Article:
Strong adhesion and friction in the presence of a fluid layer is an important requirement in the design of non-slip tires and pavements, or plasters for surgery or adhesive tapes for external prostheses that don’t come off during or after application as a consequence of a sweaty skin.
In nature, tree frogs have developed a distinct surface structure in their toe pads for safe attachment to wet surfaces: a hexagonal array of 10-15 mm epithelial cells separated by channels that are approximately 1 mm wide and a fluid secretion.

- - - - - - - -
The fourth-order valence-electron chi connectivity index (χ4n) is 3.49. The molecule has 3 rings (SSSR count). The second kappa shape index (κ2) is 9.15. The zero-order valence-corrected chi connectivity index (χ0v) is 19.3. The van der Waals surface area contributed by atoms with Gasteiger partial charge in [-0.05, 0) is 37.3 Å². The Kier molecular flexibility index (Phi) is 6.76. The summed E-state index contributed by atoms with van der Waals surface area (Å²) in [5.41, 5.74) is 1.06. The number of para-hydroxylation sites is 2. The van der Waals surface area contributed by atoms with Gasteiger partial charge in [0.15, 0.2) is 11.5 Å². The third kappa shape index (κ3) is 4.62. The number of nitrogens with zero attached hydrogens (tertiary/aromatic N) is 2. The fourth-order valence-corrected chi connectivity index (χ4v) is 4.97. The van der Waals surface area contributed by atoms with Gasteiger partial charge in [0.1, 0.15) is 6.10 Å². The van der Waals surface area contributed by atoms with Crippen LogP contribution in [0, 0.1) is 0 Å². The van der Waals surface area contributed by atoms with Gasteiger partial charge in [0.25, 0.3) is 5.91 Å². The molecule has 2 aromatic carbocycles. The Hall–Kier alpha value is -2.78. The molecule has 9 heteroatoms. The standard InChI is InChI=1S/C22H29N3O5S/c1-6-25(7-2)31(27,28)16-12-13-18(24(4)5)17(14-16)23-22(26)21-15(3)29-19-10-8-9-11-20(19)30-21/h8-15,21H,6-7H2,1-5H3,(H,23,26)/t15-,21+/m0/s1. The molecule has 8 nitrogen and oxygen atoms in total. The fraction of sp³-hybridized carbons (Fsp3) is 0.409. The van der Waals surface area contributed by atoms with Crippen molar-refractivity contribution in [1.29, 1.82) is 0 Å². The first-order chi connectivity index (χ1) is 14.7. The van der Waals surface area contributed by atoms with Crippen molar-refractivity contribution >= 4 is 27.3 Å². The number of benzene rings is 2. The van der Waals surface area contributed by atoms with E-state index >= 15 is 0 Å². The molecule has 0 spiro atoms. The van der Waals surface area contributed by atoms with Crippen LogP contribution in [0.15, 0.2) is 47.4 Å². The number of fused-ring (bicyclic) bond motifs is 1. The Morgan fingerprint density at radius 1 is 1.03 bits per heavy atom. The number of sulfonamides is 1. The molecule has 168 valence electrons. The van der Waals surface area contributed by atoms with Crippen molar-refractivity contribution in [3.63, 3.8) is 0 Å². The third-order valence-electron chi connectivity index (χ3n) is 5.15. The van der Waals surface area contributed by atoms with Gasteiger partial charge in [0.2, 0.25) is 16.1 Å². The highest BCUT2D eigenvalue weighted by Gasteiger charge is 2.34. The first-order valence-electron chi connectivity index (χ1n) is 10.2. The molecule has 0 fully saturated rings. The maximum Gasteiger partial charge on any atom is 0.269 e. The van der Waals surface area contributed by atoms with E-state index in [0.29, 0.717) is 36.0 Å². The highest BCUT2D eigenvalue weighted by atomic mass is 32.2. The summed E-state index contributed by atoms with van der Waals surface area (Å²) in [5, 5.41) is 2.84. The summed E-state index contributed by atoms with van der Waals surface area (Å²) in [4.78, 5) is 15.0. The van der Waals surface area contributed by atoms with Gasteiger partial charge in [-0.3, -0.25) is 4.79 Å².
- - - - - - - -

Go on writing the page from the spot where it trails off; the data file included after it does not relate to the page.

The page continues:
The surface structure of tree-frog toe pads has been mimicked in hexagonal PDMS micropillars fabricated with flat, T-shaped, and concave tips in recent research by Aránzazu del Campo and his co-workers at the Max-Planck-Institut für Polymerforschung in Mainz, Germany, in co-operation with W. Jon Barnes at the University of Glasgow.
This work, Insights into the Adhesive Mechanisms of Tree Frogs using Artifical Mimics, demonstrates the interplay between surface patterns and the wetting properties of a fluid for safer locomotion on wet surfaces. The results indicate that the surface structure in tree-frog toe pads developed for climbing, where shear (friction) forces are involved.